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Classroom temperatures

Discussion in 'Workplace dilemmas' started by HarleyLiz, Sep 30, 2020.

  1. HarleyLiz

    HarleyLiz New commenter

    Quick question.

    Anyone else's school not planning to switch the heating on this winter because it involves air blowing?

    I'm worried about the youngsters being cold because they spend a lot of the day sitting. My TA also has arthritis and these conditions will make it flare up.

    What are you all planning to wear to stave off pneumonia?
     
  2. sunshineneeded

    sunshineneeded Star commenter

    Our heating is already on ... seems ridiculous when all the windows are wide open, but it just adds to all the other things that are beyond our comprehension today! At least there is a bit of warmth in the chilly classrooms, if you're right near a radiator!
     
  3. sunshineneeded

    sunshineneeded Star commenter

    As we had booked a trip to Lapland with the grandkids for December - now cancelled - I had already shopped in the sales for thermal base layers, so I'm well set up for the winter.
     
    tall tales, ajrowing and HarleyLiz like this.
  4. hhhh

    hhhh Star commenter

    Someone who is qualified could look at the health impact of heating and windows, though perhaps it's just rearranging the deckchairs on the Titanic.

    Is it meant to be a particularly cold winter?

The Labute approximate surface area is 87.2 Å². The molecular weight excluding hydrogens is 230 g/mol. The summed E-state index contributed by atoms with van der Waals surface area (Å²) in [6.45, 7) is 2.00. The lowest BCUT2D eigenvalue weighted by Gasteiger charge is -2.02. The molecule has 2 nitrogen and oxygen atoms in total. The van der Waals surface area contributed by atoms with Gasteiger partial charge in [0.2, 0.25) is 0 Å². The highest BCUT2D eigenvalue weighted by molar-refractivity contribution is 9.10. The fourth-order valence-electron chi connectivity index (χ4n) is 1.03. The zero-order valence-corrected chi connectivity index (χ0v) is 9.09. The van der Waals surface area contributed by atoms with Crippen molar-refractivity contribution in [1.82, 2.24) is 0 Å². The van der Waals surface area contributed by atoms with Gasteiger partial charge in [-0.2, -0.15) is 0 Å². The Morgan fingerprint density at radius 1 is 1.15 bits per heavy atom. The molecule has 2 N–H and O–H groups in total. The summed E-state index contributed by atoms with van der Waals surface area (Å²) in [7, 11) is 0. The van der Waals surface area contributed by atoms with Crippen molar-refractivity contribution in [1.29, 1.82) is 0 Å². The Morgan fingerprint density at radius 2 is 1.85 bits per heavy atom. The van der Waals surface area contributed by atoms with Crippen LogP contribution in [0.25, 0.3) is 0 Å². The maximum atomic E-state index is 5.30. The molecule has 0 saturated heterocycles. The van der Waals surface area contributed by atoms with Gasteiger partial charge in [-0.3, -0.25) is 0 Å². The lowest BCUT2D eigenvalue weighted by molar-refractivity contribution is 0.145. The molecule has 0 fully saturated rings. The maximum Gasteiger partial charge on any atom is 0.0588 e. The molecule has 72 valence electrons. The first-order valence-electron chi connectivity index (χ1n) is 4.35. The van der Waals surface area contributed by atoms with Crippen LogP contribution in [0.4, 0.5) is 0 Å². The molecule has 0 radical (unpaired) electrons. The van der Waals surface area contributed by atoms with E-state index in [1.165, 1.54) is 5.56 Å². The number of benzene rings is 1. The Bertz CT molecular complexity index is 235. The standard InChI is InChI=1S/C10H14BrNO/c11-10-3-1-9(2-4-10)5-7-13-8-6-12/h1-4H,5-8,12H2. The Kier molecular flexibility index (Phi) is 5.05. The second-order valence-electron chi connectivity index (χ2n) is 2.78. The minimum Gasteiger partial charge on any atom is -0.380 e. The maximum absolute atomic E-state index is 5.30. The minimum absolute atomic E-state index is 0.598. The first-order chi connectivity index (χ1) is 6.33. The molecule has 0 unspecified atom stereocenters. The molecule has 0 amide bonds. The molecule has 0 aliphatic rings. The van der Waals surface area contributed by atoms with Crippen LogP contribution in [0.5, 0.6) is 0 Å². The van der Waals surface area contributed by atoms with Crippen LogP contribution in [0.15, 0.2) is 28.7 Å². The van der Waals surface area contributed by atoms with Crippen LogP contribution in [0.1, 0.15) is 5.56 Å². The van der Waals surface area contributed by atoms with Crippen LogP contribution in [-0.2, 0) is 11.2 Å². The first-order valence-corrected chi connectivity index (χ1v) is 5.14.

At school, we were used to wearing our gloves and coats in class, and before you say I'm old, I have taught (this century) in rooms cold enough for the students to wear gloves (yes, I did report it, and no, it's not one billionth as risky as today's classrooms).
     
    HarleyLiz and Catgirl1964 like this.
  5. caterpillartobutterfly

    caterpillartobutterfly Star commenter

    Pneumonia isn't caused by being in a cold room.
     
  6. DaisysLot

    DaisysLot Senior commenter

    Cold v covid = Put layers on.
     
  7. Appilihp40

    Appilihp40 New commenter

    Several classrooms have had hot air blowers on this week- not convinced that’s healthy.., especially in the room with no windows.
     
    agathamorse likes this.
  8. TrevorCornish9

    TrevorCornish9 New commenter

    71F is a normal temperature for classrooms, office places and all areas where is some mental activity involved
     
  9. scienceteachasghost

    scienceteachasghost Lead commenter

    You might get away with it in October but once it gets below freezing and its December might be a different matter.

    Although I once worked in a school where the science blocks central heating did not work at all for most of the Winter......
     
    Catgirl1964 likes this.
  10. TheHeadteachersOffice

    TheHeadteachersOffice Occasional commenter

    Anything that involves circulating air in confined spaces is best avoided at the moment- so your school has made an excellent decision to keep the heating off this year.

    We will all have to make sacrifices to keep schools open this winter, whether it be opening windows at all times or doing our bit to help with extra cleaning protocols.

    It is vital that all school staff pull together as one unit and follow the rules and procedures laid out by heads and SMT, who will have taken professional, expert advice on these matters.

    The money saved from reducing heating provision will also be able to be redeployed to school priority areas and cleaning.
     
  11. caterpillartobutterfly

    caterpillartobutterfly Star commenter

    Probably depends on the kind of heating.
     
  12. vannie

    vannie Star commenter

    THE ONLY TIME being in full menopause is an advantage! Ha Ha
     
    Newidentity, agathamorse and PamDemic like this.

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